The legal dispute between Apple and Qualcomm is escalating, as the latter has now filed a countersuit claiming unspecified damages.
For those unfamiliar with the matter, Apple sued Qualcomm earlier this year, alleging that the chipmaker is charging outrageous fees to license its cellular technology. Apple threatened to delay royalty payment, but Qualcomm will not have it.
Qualcomm-Apple Dispute Escalates
On Monday, April 10, Qualcomm filed a countersuit against Apple, striking back at the iMaker and escalating the whole dispute. Qualcomm claims that Apple's litigation is in fact nothing more than a ruse to obtain lower licensing fees.
Don Rosenberg, Qualcomm executive vice president and general counsel, reckons that Apple has played a major role over the past decade in making mobile technology mainstream with its popular devices and services, but it should not belittle Qualcomm's major role in the process.
"Apple could not have built the incredible iPhone franchise that has made it the most profitable company in the world, capturing over 90 percent of smartphone profits, without relying upon Qualcomm's fundamental cellular technologies," Rosenberg explains. "Now, after a decade of historic growth, Apple refuses to acknowledge the well established and continuing value of those technologies. It has launched a global attack on Qualcomm and is attempting to use its enormous market power to coerce unfair and unreasonable terms from Qualcomm."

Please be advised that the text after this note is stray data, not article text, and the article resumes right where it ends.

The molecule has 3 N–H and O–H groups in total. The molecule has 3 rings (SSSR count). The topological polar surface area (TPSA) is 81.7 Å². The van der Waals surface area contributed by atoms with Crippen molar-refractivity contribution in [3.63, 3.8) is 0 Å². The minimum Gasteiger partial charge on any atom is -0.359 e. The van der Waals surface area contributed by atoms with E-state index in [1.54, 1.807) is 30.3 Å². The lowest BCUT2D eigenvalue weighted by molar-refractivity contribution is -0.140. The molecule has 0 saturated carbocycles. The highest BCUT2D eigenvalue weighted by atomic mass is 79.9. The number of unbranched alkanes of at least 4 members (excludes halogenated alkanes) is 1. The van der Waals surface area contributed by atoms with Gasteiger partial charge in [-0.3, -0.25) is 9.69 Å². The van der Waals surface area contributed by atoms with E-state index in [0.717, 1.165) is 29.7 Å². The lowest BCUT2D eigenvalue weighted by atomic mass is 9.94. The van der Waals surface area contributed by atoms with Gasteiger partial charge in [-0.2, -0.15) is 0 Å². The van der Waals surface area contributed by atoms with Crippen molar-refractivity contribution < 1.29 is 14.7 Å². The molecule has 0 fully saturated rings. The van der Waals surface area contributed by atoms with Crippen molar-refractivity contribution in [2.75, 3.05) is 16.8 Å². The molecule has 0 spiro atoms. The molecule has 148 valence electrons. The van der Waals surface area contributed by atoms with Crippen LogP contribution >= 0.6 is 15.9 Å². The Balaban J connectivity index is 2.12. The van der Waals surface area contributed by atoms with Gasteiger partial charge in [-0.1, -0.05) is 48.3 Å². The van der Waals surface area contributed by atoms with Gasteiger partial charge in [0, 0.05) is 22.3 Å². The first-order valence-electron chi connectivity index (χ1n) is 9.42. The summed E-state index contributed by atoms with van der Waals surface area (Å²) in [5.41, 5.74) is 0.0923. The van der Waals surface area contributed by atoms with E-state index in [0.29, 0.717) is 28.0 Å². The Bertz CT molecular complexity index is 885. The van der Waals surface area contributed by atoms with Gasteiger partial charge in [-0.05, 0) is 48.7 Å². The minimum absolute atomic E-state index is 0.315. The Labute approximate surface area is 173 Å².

Consequently, Rosenberg further explains, Qualcomm plans to stand its ground and fight for its right to protect its technology and receive appropriate compensation for the part it played toward advancing the mobile industry.
In a lengthy filing with the U.S. District Court for the Southern District of California, Qualcomm tackled each and every point of Apple's lawsuit from January, refuting 389 claims in total.
"Apple's complaint, and each and every claim stated therein, fails to state a claim on which relief can be granted," notes Qualcomm.
The chipmaker also highlights the value of the technologies it invented, worked on, and licensed to others in the industry, while Apple refuses to engage in reasonable negotiations to license Quacomm's 3G and 4G standard essential patents on fair, reasonable, and non-discriminatory terms.
Qualcomm further makes a number of allegations against Apple, accusing the iMaker of breaching and misrepresenting agreements, affecting other agreements Qualcomm had in place with licensees that manufacture Apple's iPhones and iPads, encouraging "regulatory attacks" worldwide that damaged Qualcomm's business by making false statements and mischaracterizing facts, and more.
Qualcomm also claims that with the iPhone 7, Apple chose not to maximize the performance of Qualcomm modem chips and mischaracterized the differences in performance between Qualcomm-powered iPhones and other units packing rival modems. At the same time, Apple threatened Qualcomm to keep it from disclosing the superior performance of iPhones equipped with Qualcomm modems.
Since Apple itself breached the agreements it had in place with Qualcomm, its claims of breach of contract are null, Qualcomm further adds in its countersuit. Moreover, since Apple has not suffered any harm, antitrust, tangible injury or anything of the sort, it should not be entitled to damages, Qualcomm alleges.
On the other hand, Qualcomm is seeking damages, legal fees, and unspecified compensatory, punitive, and restitutionary damages from Apple, including those tied to breach of contract, unfairly retained payments, and unjust business practices.